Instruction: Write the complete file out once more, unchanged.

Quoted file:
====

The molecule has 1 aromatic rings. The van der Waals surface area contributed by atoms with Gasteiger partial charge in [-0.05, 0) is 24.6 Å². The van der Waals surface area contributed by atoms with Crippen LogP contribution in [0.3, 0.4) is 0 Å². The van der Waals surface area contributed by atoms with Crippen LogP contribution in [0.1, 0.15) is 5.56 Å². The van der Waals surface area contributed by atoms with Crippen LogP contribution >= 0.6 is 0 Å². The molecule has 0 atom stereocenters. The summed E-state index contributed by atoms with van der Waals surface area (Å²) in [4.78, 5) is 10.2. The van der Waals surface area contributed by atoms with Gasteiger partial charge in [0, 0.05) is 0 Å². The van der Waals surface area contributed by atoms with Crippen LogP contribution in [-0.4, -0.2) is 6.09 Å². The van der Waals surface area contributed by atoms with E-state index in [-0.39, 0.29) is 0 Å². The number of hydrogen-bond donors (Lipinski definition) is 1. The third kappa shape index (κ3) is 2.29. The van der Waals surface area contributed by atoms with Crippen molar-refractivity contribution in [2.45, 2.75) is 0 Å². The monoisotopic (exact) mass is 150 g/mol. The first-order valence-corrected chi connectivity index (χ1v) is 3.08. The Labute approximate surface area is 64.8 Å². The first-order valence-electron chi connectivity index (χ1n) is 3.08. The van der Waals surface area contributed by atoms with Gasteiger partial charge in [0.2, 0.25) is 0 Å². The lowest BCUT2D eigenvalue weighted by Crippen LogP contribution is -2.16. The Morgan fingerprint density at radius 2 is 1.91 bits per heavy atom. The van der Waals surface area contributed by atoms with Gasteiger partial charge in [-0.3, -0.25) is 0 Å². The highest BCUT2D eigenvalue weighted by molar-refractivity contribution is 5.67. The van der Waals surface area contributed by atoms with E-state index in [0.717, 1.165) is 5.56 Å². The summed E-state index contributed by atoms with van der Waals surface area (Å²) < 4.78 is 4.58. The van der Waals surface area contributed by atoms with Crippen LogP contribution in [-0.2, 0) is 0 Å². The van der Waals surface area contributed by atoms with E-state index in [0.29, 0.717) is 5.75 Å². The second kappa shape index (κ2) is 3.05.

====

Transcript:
The molecule has 1 aromatic rings. The van der Waals surface area contributed by atoms with Gasteiger partial charge in [-0.05, 0) is 24.6 Å². The van der Waals surface area contributed by atoms with Crippen LogP contribution in [0.3, 0.4) is 0 Å². The van der Waals surface area contributed by atoms with Crippen LogP contribution in [0.1, 0.15) is 5.56 Å². The van der Waals surface area contributed by atoms with Crippen LogP contribution >= 0.6 is 0 Å². The molecule has 0 atom stereocenters. The summed E-state index contributed by atoms with van der Waals surface area (Å²) in [4.78, 5) is 10.2. The van der Waals surface area contributed by atoms with Gasteiger partial charge in [0, 0.05) is 0 Å². The van der Waals surface area contributed by atoms with Crippen LogP contribution in [-0.4, -0.2) is 6.09 Å². The van der Waals surface area contributed by atoms with E-state index in [-0.39, 0.29) is 0 Å². The number of hydrogen-bond donors (Lipinski definition) is 1. The third kappa shape index (κ3) is 2.29. The van der Waals surface area contributed by atoms with Crippen molar-refractivity contribution in [2.45, 2.75) is 0 Å². The monoisotopic (exact) mass is 150 g/mol. The first-order valence-corrected chi connectivity index (χ1v) is 3.08. The Labute approximate surface area is 64.8 Å². The first-order valence-electron chi connectivity index (χ1n) is 3.08. The van der Waals surface area contributed by atoms with Gasteiger partial charge in [0.2, 0.25) is 0 Å². The lowest BCUT2D eigenvalue weighted by Crippen LogP contribution is -2.16. The Morgan fingerprint density at radius 2 is 1.91 bits per heavy atom. The van der Waals surface area contributed by atoms with Gasteiger partial charge in [-0.3, -0.25) is 0 Å². The highest BCUT2D eigenvalue weighted by molar-refractivity contribution is 5.67. The van der Waals surface area contributed by atoms with E-state index in [0.717, 1.165) is 5.56 Å². The summed E-state index contributed by atoms with van der Waals surface area (Å²) < 4.78 is 4.58. The van der Waals surface area contributed by atoms with Crippen LogP contribution in [-0.2, 0) is 0 Å². The van der Waals surface area contributed by atoms with E-state index in [0.29, 0.717) is 5.75 Å². The second kappa shape index (κ2) is 3.05.